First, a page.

Use your senses. This sharpens your connection to the environment you live in. Touch, taste, smell your way into the joys of life. Smell the air. Sniff those spices. Touch your loved ones. Really taste your food. One of my favorite theologians, Frederick Buechner, says it this way:
“Listen to your life, see it for the fathomless mystery that it is. In the boredom and pain of it, no less than in the excitement and gladness: touch, taste, smell your way to the holy and hidden heart of it, because in the last analysis, all moments are key moments, and life itself is grace.”
Laugh. And cry. In other words, feel your feelings. Being able to see humor and irony in the world and in your life is an important skill for lovers of life. Being able to tolerate grief and discomfort is also an important skill. Honestly, if I couldn’t laugh I could not do the work I do. Life is so damn ironic sometimes, and we humans are so weird sometimes, it is just worth a good laugh. Or a good cry.
Some Things Are Harder Than Others—But So Worth It
Serve others. I love this poem by Mary Oliver. Perhaps you would take the time to read the whole thing. But here is the line that grabs me every time: it’s giving until the giving feels like receiving. You have a life! Imagine that. When we help others, we usually receive more than we give. Volunteers are needed everywhere, including right in your own home. If you need help finding a place to serve others, message us and we will help you.
Practice Forgiveness. This is one of my favorite topics to talk and write about. In many ways, the happiest and most successful people I know have mastered the art of forgiveness. Here’s a working definition for you, altered slightly from the original which I learned from Carolyn Myss.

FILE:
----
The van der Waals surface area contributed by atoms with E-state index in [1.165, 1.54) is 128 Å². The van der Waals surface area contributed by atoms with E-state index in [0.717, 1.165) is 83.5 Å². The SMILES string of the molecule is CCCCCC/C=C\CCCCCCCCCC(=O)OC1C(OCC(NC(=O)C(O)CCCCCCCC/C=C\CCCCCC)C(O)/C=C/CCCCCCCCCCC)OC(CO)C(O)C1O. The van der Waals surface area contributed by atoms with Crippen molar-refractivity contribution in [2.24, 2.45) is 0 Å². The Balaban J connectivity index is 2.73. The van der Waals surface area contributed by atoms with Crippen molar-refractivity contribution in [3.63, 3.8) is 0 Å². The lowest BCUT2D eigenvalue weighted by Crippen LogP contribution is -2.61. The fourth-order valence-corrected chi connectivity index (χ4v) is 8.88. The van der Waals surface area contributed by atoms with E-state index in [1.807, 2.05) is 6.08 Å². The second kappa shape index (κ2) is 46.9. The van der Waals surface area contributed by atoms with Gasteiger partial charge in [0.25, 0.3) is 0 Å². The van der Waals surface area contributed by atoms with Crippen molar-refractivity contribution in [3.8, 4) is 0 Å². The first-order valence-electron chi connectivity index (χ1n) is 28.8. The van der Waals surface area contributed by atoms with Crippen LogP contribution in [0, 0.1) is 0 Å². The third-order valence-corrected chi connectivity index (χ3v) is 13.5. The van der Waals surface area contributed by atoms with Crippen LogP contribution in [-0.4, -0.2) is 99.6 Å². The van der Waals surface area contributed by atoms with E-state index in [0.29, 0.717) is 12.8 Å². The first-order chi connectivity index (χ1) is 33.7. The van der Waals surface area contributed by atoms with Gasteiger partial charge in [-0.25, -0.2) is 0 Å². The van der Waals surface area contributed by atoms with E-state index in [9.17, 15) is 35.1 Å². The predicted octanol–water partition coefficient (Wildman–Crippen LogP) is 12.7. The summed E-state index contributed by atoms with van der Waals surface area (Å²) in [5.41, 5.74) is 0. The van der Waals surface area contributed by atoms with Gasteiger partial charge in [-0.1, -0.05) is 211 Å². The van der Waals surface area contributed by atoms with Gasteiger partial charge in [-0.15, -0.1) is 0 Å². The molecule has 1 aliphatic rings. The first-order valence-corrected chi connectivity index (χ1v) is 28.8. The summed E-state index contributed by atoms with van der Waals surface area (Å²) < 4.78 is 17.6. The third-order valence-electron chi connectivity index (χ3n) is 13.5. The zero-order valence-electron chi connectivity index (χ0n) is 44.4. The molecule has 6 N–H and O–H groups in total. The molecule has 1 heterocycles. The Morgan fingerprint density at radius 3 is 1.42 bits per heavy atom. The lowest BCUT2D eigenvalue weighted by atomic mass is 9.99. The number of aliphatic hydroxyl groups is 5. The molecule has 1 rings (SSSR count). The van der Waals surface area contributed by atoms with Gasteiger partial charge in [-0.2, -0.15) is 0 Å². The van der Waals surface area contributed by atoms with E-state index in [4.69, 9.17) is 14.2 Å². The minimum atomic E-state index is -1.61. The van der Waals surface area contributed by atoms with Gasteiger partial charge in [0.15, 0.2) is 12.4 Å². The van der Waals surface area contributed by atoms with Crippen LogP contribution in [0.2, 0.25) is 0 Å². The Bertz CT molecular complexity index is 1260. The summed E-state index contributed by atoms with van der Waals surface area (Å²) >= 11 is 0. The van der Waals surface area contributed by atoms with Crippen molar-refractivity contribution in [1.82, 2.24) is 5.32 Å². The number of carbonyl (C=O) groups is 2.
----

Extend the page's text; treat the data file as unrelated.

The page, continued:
“Forgiveness means being able to look someone in the eye, either really or symbolically, and say, ‘What you did really hurt me. AND, it has no negative power in my life anymore.’“
If you need help with forgiveness, give a call. I can help you with this.
Be willing to change. My dad use to say the only thing you can be sure of in life is death and taxes. I would add to his list. Change is a constant. Nothing stays the same. Ever. Our bodies change, our friendships and partnerships change. Technology changes. The earth changes. Jobs change. You know the list is endless. The more rigid we are, the more difficult life becomes. Stay fluid and embrace the changes. Learn to pivot frequently.
Learn new things. The brain loves learning. It is food for the brain, and our brain has a lot to say about how much we love life. Therefore, learn something new this year. Read a new genre. Take up a new hobby. Study the environment. Learn about our nation’s history, or your personal/familial history. Learn how to use a new tool. Try being curious about another person. Life is vast. What can you learn this year?
You Have A Body; Imagine That!
likes to dress up like this:
shoulders and all the rest
Mary Oliver, Dream Work, 1986.